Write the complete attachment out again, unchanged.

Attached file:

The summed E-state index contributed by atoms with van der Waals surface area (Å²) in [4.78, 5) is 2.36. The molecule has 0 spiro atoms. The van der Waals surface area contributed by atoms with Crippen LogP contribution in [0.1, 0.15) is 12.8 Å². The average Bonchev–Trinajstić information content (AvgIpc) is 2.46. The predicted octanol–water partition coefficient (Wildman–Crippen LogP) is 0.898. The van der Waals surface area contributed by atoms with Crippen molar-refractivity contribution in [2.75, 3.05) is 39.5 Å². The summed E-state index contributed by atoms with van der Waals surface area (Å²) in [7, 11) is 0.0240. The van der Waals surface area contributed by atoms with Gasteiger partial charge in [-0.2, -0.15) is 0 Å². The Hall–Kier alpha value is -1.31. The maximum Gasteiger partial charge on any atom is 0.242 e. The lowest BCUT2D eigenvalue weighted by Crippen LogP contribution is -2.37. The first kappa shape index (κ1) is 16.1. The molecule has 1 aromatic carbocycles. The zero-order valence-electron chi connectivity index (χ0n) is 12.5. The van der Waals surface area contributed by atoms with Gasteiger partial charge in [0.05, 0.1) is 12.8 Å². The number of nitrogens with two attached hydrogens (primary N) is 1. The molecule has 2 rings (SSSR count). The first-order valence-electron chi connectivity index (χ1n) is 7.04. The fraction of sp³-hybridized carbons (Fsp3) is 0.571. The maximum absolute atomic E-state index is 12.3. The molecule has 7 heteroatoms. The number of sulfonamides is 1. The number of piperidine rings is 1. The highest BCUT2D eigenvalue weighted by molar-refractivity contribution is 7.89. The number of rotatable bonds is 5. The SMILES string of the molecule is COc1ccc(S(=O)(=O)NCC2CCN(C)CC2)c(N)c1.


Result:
The summed E-state index contributed by atoms with van der Waals surface area (Å²) in [4.78, 5) is 2.36. The molecule has 0 spiro atoms. The van der Waals surface area contributed by atoms with Crippen LogP contribution in [0.1, 0.15) is 12.8 Å². The average Bonchev–Trinajstić information content (AvgIpc) is 2.46. The predicted octanol–water partition coefficient (Wildman–Crippen LogP) is 0.898. The van der Waals surface area contributed by atoms with Crippen molar-refractivity contribution in [2.75, 3.05) is 39.5 Å². The summed E-state index contributed by atoms with van der Waals surface area (Å²) in [7, 11) is 0.0240. The van der Waals surface area contributed by atoms with Gasteiger partial charge in [-0.2, -0.15) is 0 Å². The Hall–Kier alpha value is -1.31. The maximum Gasteiger partial charge on any atom is 0.242 e. The lowest BCUT2D eigenvalue weighted by Crippen LogP contribution is -2.37. The first kappa shape index (κ1) is 16.1. The molecule has 1 aromatic carbocycles. The zero-order valence-electron chi connectivity index (χ0n) is 12.5. The van der Waals surface area contributed by atoms with Gasteiger partial charge in [0.05, 0.1) is 12.8 Å². The number of nitrogens with two attached hydrogens (primary N) is 1. The molecule has 2 rings (SSSR count). The first-order valence-electron chi connectivity index (χ1n) is 7.04. The fraction of sp³-hybridized carbons (Fsp3) is 0.571. The maximum absolute atomic E-state index is 12.3. The molecule has 7 heteroatoms. The number of sulfonamides is 1. The number of piperidine rings is 1. The highest BCUT2D eigenvalue weighted by molar-refractivity contribution is 7.89. The number of rotatable bonds is 5. The SMILES string of the molecule is COc1ccc(S(=O)(=O)NCC2CCN(C)CC2)c(N)c1.